“We were the first and we are the leader, but we welcome competition that comes to the market too,” Hyer said. “Safety has and always will be our first and foremost goal, and we are known for that, so competition will make sure that safety remains the number-one priority for everyone.”
Millward echoes Hyer’s view of safety. Although the system is easy to operate, it does require workers to raise the towers and set up the zip line, strap riders into the harness, test the harness, operate the zip line and undo the harness after the ride is over.
“I like that it does require a lot of people to operate because it only speaks about the safety of the attraction and how safe a mobile zip line truly is,” said Vertical Edge’s Deb Millward. “The zip line is very attractive to people because it pushes the envelope of adventure safely. People feel daring doing it and it gives those who ride it a nice rush, but they know in the back of their minds, they are still not in harm’s way. It’s just about fun.”
Greg and Lori O’Neal own G & R Rock Climbing Adventures. The operation is a true family affair that includes their daughter Heather Norsworthy and son Allen O’Neal as well as other family members.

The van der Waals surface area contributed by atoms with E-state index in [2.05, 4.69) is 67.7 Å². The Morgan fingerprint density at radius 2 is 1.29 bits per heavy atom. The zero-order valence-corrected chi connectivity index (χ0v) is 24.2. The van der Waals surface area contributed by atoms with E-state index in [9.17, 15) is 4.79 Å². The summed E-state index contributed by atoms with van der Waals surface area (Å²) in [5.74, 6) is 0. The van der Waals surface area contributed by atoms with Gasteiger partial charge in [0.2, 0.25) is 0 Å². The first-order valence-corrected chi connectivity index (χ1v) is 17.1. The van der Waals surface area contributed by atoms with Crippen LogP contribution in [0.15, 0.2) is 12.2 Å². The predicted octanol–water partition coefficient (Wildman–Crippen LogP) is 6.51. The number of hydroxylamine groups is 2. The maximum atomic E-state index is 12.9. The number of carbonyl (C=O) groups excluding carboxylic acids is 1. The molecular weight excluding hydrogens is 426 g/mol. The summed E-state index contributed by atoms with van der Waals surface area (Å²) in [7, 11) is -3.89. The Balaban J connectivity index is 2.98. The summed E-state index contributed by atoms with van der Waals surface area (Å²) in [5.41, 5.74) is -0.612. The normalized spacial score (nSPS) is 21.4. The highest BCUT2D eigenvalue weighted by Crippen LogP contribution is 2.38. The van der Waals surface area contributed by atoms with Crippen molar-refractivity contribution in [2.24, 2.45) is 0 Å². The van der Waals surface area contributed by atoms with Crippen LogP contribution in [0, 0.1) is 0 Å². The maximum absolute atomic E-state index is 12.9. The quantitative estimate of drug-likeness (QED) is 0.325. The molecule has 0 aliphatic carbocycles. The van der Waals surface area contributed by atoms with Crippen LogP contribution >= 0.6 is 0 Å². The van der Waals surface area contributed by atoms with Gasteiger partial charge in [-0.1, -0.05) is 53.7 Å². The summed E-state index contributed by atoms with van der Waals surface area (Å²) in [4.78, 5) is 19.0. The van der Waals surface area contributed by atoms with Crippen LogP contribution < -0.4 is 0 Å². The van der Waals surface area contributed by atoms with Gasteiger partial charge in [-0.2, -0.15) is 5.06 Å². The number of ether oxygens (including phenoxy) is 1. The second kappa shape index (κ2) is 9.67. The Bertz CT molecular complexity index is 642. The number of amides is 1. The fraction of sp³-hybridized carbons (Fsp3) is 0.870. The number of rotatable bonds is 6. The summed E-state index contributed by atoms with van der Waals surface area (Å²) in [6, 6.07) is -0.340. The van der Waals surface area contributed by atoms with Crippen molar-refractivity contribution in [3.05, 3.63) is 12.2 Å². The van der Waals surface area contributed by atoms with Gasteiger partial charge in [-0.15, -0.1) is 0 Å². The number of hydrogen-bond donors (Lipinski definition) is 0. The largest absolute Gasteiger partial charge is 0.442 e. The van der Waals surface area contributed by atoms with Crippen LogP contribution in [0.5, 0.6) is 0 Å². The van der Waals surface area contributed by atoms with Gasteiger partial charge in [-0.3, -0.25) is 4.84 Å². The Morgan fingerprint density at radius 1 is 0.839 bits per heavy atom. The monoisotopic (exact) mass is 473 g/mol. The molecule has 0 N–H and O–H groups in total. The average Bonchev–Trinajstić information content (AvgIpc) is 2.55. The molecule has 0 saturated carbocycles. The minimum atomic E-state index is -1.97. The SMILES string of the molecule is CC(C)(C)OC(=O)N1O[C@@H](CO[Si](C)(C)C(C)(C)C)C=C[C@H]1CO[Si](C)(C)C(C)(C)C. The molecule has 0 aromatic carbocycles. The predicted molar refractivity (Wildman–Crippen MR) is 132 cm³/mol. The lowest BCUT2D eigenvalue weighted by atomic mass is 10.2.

“We provide quality entertainment across the southeast with bungee jumps, moonwalks and rock climbing walls, a wide variety of other amusements and now the mobile zip line,” said Greg O’Neal. “We cover everything from private parties and church events to corporate outings and festivals, and people always want to know what we have that is different. In this business, you always have to be ready to surprise, and the zip line does do that.”
O’Neal purchased his zip line in 2012 and began offering it as part of his amusement package to his clients.
“As long as they have ample flat land, we can bring it, but it does need 200 feet of flat land to be operational. The land has to accommodate the towers and zip line. It’s a self-contained unit to get where it needs to go, but it is an amusement that has to have room to spread out.”
O’Neal believes the zip line opens up a demographic that was lost in his business.
“We always have bounces for the very young and amusements that are good for adults but nothing that truly entertained the 18-25 year old, that college demographic was elusive, but the zip line took care of that. Schools and colleges love to have the zip line.”